The making of Langlands & Bell's studio-house
The rural studio-house of Turner Prize nominees Ben Langlands and Nikki Bell is some 320 sq m of meticulous craftsmanship and canny details, a modernist box in the quintessentially English countryside. Most visual artists don't make good architects (and vice versa) but the artwork of the British duo has always been based on representations of space, scale and dimension, and as minimalist architect and friend John Pawson says of the project (aptly named 'Untitled'), 'It's not architecture. It's an installation.'
To see inside the house, you'll have to turn to our May issue (out now). But here, Langlands and Bell show us how things took shape.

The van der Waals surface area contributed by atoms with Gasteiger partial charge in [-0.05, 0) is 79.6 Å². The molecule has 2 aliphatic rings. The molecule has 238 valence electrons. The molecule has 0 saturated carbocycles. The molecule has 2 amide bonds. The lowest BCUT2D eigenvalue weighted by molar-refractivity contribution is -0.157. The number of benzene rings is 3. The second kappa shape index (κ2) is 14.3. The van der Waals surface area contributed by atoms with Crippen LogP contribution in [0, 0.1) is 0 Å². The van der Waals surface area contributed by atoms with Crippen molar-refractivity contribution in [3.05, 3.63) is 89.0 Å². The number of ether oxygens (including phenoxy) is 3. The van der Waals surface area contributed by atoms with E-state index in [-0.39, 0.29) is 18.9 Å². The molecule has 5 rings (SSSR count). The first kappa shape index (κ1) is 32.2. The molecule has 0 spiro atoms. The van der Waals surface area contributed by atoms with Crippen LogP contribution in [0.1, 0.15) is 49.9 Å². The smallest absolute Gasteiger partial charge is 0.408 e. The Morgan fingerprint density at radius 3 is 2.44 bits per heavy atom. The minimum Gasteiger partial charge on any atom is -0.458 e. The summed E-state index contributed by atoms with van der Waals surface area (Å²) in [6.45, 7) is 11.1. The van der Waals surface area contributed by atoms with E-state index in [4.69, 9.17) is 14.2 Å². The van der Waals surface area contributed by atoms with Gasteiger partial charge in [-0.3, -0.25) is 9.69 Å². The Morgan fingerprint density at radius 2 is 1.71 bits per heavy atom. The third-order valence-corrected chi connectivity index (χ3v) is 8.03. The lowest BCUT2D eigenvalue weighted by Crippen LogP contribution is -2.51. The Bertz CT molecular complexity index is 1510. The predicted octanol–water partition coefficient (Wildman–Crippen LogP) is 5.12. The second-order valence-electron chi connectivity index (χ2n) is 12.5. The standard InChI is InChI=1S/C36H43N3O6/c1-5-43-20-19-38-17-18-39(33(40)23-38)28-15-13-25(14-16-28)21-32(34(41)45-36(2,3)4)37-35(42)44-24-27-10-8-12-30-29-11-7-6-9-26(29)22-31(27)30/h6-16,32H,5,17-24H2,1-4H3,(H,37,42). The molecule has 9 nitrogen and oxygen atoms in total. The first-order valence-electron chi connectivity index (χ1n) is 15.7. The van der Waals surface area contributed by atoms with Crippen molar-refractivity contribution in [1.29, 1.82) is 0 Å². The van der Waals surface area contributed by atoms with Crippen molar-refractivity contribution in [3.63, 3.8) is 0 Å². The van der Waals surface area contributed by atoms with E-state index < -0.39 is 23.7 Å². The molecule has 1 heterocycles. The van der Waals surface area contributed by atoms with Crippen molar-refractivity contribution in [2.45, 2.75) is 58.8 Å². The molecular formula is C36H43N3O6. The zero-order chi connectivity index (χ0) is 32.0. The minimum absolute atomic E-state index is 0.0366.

When the pair brought the plot of meadowland in Kent, it came complete with a small cottage. In 2006 they razed this to the ground, installed an LPG gas generator and hoisted a converted shipping container onto the site by crane, which doubled as the project manager's office and their living accommodation. Then work began on the L-shaped house, whose seemingly simple flat-roofed construction belies the sophistication of the interior.